Search all of the Society for Participatory Medicine website:Search

I ran across a graphic today that warmed my heart:

Recognize that agenda? (Click to enlarge if you want more clarity.) Sure is a lot of what we’ve discussed.

Pie in the sky, tough hill to climb, nice idea but not feasible, right? Wrong. Thursday I’m at a quarterly meeting a group that’s already making this happen. They’ve got demonstration projects, measurable results, tests of different payment models, the whole nine yards. They’ve been working on it for five years, and I don’t understand why none of the better-health-minded people I talk to have ever heard of the group.

It’s the Patient Centered Primary Care Collaborative, PCPCC. They have great news, and we should all learn what they’ve been learning, so we can work on the next great leap forward.

I also attended their April meeting in Washington. (I’ve been an informal “patient advisor” to them for two years.) Here are the slides Executive Director Edwina Rogers presented then. Look at all the work they’ve been doing and the results they’ve produced.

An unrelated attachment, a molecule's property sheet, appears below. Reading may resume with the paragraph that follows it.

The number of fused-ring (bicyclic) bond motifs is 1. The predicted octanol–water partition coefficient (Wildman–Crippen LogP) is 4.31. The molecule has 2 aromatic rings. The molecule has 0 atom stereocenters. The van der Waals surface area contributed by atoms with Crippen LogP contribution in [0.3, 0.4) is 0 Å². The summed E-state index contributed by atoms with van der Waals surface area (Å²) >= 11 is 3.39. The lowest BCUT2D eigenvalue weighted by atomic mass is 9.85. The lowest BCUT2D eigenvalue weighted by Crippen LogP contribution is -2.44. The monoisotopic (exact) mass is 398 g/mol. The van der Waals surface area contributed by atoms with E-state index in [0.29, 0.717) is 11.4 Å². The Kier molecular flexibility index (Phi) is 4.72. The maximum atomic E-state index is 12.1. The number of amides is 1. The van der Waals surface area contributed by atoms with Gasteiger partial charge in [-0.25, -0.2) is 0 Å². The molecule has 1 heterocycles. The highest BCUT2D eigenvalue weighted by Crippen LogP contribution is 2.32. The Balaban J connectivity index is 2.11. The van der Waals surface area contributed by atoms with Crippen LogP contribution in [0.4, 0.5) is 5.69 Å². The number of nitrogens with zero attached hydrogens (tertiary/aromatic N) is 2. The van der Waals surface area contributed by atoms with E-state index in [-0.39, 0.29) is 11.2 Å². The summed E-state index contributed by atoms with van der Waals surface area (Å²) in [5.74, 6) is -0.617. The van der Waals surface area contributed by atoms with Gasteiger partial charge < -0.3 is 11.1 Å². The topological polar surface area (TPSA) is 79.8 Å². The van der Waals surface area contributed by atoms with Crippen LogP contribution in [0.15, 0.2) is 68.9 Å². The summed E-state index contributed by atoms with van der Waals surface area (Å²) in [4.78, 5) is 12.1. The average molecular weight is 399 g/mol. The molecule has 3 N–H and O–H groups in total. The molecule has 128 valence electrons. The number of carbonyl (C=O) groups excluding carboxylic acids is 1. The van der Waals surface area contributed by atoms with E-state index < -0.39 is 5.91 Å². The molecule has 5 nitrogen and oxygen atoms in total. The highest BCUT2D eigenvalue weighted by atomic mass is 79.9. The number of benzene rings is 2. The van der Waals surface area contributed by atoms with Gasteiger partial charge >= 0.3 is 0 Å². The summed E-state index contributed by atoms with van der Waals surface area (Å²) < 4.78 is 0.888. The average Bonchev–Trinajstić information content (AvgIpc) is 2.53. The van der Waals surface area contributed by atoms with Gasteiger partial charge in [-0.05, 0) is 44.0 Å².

Look at all the activity! Look at the many endorsements! Other presentations that day reported on the many subgroups’ activities and results.

PCPCC has appeared a few times in these pages, most memorably in November 2008, when their chairman showed his stripes. Our short post:

Paul Grundy MD, of IBM, chair of PCPCC, is interviewed in the current Crain’s Benefits Outlook, a business publication about employee benefit programs. This quote alone is worth the price of admission:

I can buy a damn good amputation for my diabetic, but what I can’t get is a good system in place to prevent my diabetic from needing the amputation. We don’t reward a system in which comprehensive coordinated care and robust prevention is valued.

Amen. What are we thinking, insurers, when we fund treatments instead of preventing them??

Why has IBM led this? As I posted on my own blog in May 2008, employers (especially big ones like IBM) pay the lion’s share of insurance costs; IBM spends $2 billion a year on healthcare worldwide. They also have data (lots of data; this is IBM) about what works around the world.

Kudos to the people who’ve been doing this work. Please spread the word to everyone you know who’s involved in improving healthcare – everyone should know these facts!

I’ll post an update after tomorrow’s meeting.
Update: just as this “went to press” an email arrived with speakers and slides from the next meeting, July 22.